Early Review For BROKEN

Broken is my third novel to be released by FaithWords and will be officially released on May 25. Here's an early review I got for it:

Review of Broken by Travis Thrasher (Faith Words, 05/25/10) by Josh Olds at The Christian Critic

You’ll recall the Biblical story of Hosea: called by God to marry a prostitute in order to demonstrate the love God has for His people and to portray in vivid detail how His people are sinning against Him. The picture we get from this comes from God’s perspective. But what of the woman? What of this soul so broken that she finds it hard to love herself let alone another?

In a stunning tale of mystery, intrigue, and danger,
Broken takes us on a heart-rending journey in the life of Laila, a girl whose broken past is beginning to catch up with her. Six months earlier, she’d killed a man. In her defense, it was to protect herself, but she’s still haunted by the guilt. Nobody knows. Nobody. Or so she thinks. When she’s discovered by a stranger who knows about her crime, and wants to make her pay, she’s forced to run. But running seems to do little good. Her only chance is to accept the help of the One who can bind up the broken and make her whole again.

Each time I read a novel by Travis Thrasher, I close the cover and tell myself that was his best. But I find it hard to imagine that Thrasher is going to be able to surpass
Broken easily. As the pieces fell together in the closing chapters, as the mystery became clear, as the tension heightened, as the story climaxed, as the theme hit home and began to wash over my soul…the story literally drove me to tears. And when I did close the cover, it left me in quiet and prayerful contemplation.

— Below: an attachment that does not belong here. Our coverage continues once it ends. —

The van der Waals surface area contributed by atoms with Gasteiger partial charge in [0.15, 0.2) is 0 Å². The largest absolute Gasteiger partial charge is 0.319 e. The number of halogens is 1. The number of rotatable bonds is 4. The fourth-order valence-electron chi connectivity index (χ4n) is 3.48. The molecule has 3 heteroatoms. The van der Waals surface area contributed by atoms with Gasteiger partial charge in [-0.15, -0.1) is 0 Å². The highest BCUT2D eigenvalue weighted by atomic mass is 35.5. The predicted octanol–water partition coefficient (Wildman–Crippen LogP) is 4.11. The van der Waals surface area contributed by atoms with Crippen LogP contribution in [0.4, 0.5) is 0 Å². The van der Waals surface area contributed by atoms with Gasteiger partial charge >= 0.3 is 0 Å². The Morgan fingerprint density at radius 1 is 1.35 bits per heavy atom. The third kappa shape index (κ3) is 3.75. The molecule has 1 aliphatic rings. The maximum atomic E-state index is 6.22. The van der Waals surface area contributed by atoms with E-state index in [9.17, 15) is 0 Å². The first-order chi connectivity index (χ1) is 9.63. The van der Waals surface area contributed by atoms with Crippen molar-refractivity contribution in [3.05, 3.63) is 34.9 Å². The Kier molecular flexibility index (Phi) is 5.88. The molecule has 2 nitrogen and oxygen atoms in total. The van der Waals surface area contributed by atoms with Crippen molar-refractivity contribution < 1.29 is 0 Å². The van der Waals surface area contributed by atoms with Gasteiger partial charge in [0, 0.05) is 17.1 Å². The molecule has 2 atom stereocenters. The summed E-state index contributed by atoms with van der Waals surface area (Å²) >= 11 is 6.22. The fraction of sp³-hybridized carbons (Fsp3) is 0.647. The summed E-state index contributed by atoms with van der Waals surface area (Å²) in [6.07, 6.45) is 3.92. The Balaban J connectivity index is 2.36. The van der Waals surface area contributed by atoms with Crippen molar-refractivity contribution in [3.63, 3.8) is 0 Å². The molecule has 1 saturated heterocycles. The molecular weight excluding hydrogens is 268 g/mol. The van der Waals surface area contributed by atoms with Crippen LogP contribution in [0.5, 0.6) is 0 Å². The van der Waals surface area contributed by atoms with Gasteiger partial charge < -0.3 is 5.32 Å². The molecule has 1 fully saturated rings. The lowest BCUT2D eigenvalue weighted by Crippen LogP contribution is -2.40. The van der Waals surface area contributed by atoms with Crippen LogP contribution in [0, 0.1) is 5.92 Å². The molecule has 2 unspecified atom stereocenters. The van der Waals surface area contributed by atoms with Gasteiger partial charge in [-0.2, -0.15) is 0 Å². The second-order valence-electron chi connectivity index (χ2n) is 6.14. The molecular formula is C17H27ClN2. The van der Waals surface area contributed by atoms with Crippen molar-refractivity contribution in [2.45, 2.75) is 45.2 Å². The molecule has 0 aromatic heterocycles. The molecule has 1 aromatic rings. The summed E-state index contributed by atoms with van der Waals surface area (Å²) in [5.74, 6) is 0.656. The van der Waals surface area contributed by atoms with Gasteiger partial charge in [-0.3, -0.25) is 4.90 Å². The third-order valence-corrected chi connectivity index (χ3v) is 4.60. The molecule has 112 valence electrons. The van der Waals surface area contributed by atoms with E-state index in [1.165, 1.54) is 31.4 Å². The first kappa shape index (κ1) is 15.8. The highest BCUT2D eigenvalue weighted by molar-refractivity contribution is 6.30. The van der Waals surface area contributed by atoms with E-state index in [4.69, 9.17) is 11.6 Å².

The writing is superb. It takes a few chapters to get used to Thrasher’s use of the present tense, but it’s a technique that throws the reader into the moment more than ever. Flashbacks in the form of diary entries serve to paint the background story for this broken soul. The action is intense, the pace breakneck, the aura of mystery palpable, the sense of the supernatural mysterious. But it all serves only to point to Thrasher’s theme: No matter how broken, there is hope for redemption.

Broken? That’s a place I’ve been, a place I am. Not the situation that Laila finds herself in, but I get Thrasher’s message. It’s his Hosea story. It’s his story of all of us and how utterly broken we are and how we need the hope that can only be found in Jesus. Of how, even though we are the cause of our brokenness, He takes His broken heart and heals us with His broken body. In the vein of Isolation and Ghostwriter, Thrasher gives us Broken, one of his best stories to date.

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